Nuclear Weapons in the 112th Congress: Politics and Policy after New START

 The latest virtual issue of PS features articles written by alumni of the Congressional Fellowship Program (CFP) from 2010 to 2015. The CFP fellows serve yearlong placements in congressional and executive offices, and they chronicle their firsthand experiences in the pages of PS. Enjoy the full virtual issue here.

PSC 49 V2 CoverNuclear Weapons in the 112th Congress: Politics and Policy after New START

Thomas KarakoKenyon College

“Passed by the US House of Representatives as part of the annual defense authorization bill in May 2011, provisions of the New START Implementation Act (NSIA) represented an attempt by Congress to exercise more robust involvement in US nuclear policy, an area historically subject to a great deal of deference to the executive branch. The bill sought to implement the “grand bargain” that preceded the ratification of the New START treaty—namely, that the treaty’s seven-year window of reductions to US nuclear forces should be made in tandem with a 10-year modernization program of both the weapons themselves and their aging delivery systems. The context of this arrangement was growing concern about the ability of the United States to retain a sustainable nuclear deterrent for the indefinite future. Although the NSIA provisions were abandoned during conference with the Senate in December 2011, their underlying concerns remain unresolved, and the sustainability of the nuclear enterprise is certain to reappear as a future point of controversy.” Read More.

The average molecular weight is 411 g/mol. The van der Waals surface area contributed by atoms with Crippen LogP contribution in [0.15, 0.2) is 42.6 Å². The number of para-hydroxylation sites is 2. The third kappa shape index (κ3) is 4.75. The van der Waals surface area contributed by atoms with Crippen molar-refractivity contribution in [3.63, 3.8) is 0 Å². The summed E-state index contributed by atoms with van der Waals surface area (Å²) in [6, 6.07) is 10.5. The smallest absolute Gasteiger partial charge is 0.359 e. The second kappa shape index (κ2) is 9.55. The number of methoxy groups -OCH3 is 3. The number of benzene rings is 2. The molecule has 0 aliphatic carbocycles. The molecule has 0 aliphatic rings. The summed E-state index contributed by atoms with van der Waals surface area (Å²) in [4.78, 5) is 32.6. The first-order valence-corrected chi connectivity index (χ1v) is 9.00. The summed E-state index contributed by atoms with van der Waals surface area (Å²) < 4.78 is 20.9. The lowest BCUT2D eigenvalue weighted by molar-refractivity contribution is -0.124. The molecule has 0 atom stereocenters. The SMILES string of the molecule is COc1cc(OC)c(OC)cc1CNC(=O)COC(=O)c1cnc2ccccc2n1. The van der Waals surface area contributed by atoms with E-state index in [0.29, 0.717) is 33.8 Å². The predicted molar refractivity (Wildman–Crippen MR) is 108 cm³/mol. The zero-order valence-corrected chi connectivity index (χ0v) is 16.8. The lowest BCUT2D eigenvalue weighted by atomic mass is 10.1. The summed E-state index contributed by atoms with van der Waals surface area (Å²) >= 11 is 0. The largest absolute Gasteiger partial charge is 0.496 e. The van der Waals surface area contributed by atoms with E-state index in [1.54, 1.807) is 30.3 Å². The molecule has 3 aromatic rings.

Thomas Karako is an assistant professor of political science at Kenyon College. He was an APSA Congressional Fellow, class of 2011–12, for the US House of Representatives Armed Services Committee. He can be reached at

PS: Political Science & Politics / Volume 45 / Issue 02 / April 2012, pp 346-353